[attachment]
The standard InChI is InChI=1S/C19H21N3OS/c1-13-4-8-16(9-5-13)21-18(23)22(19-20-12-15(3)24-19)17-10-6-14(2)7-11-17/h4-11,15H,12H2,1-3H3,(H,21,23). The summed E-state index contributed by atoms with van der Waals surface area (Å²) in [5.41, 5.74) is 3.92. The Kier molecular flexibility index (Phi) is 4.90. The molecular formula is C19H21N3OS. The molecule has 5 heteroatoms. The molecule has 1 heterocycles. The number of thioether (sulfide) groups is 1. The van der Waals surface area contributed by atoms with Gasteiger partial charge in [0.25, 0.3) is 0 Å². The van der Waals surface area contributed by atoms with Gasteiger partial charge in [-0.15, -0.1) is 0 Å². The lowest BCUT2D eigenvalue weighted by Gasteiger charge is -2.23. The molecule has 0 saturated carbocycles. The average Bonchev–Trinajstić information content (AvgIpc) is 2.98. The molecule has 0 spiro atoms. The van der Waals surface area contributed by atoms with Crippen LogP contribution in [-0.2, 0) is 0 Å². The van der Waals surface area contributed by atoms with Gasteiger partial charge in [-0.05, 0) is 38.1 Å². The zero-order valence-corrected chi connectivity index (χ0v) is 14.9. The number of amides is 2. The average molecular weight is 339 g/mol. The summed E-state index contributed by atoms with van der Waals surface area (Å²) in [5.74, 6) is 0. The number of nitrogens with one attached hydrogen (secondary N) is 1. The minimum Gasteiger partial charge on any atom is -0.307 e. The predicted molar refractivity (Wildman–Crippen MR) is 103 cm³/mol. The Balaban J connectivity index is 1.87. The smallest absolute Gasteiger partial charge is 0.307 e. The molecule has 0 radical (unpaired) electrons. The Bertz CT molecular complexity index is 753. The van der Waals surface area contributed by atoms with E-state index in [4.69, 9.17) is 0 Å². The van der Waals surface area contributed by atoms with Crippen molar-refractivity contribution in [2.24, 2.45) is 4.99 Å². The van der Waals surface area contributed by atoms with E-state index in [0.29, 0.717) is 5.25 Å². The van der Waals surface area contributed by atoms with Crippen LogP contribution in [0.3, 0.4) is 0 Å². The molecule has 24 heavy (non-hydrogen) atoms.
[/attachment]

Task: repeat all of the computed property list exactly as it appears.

The standard InChI is InChI=1S/C19H21N3OS/c1-13-4-8-16(9-5-13)21-18(23)22(19-20-12-15(3)24-19)17-10-6-14(2)7-11-17/h4-11,15H,12H2,1-3H3,(H,21,23). The summed E-state index contributed by atoms with van der Waals surface area (Å²) in [5.41, 5.74) is 3.92. The Kier molecular flexibility index (Phi) is 4.90. The molecular formula is C19H21N3OS. The molecule has 5 heteroatoms. The molecule has 1 heterocycles. The number of thioether (sulfide) groups is 1. The van der Waals surface area contributed by atoms with Gasteiger partial charge in [0.25, 0.3) is 0 Å². The van der Waals surface area contributed by atoms with Gasteiger partial charge in [-0.15, -0.1) is 0 Å². The lowest BCUT2D eigenvalue weighted by Gasteiger charge is -2.23. The molecule has 0 saturated carbocycles. The average Bonchev–Trinajstić information content (AvgIpc) is 2.98. The molecule has 0 spiro atoms. The van der Waals surface area contributed by atoms with Crippen LogP contribution in [-0.2, 0) is 0 Å². The van der Waals surface area contributed by atoms with Gasteiger partial charge in [-0.05, 0) is 38.1 Å². The zero-order valence-corrected chi connectivity index (χ0v) is 14.9. The number of amides is 2. The average molecular weight is 339 g/mol. The summed E-state index contributed by atoms with van der Waals surface area (Å²) in [5.74, 6) is 0. The number of nitrogens with one attached hydrogen (secondary N) is 1. The minimum Gasteiger partial charge on any atom is -0.307 e. The predicted molar refractivity (Wildman–Crippen MR) is 103 cm³/mol. The Balaban J connectivity index is 1.87. The smallest absolute Gasteiger partial charge is 0.307 e. The molecule has 0 radical (unpaired) electrons. The Bertz CT molecular complexity index is 753. The van der Waals surface area contributed by atoms with E-state index in [4.69, 9.17) is 0 Å². The van der Waals surface area contributed by atoms with Crippen molar-refractivity contribution in [2.24, 2.45) is 4.99 Å². The van der Waals surface area contributed by atoms with E-state index in [0.29, 0.717) is 5.25 Å². The van der Waals surface area contributed by atoms with Crippen LogP contribution in [0.3, 0.4) is 0 Å². The molecule has 24 heavy (non-hydrogen) atoms.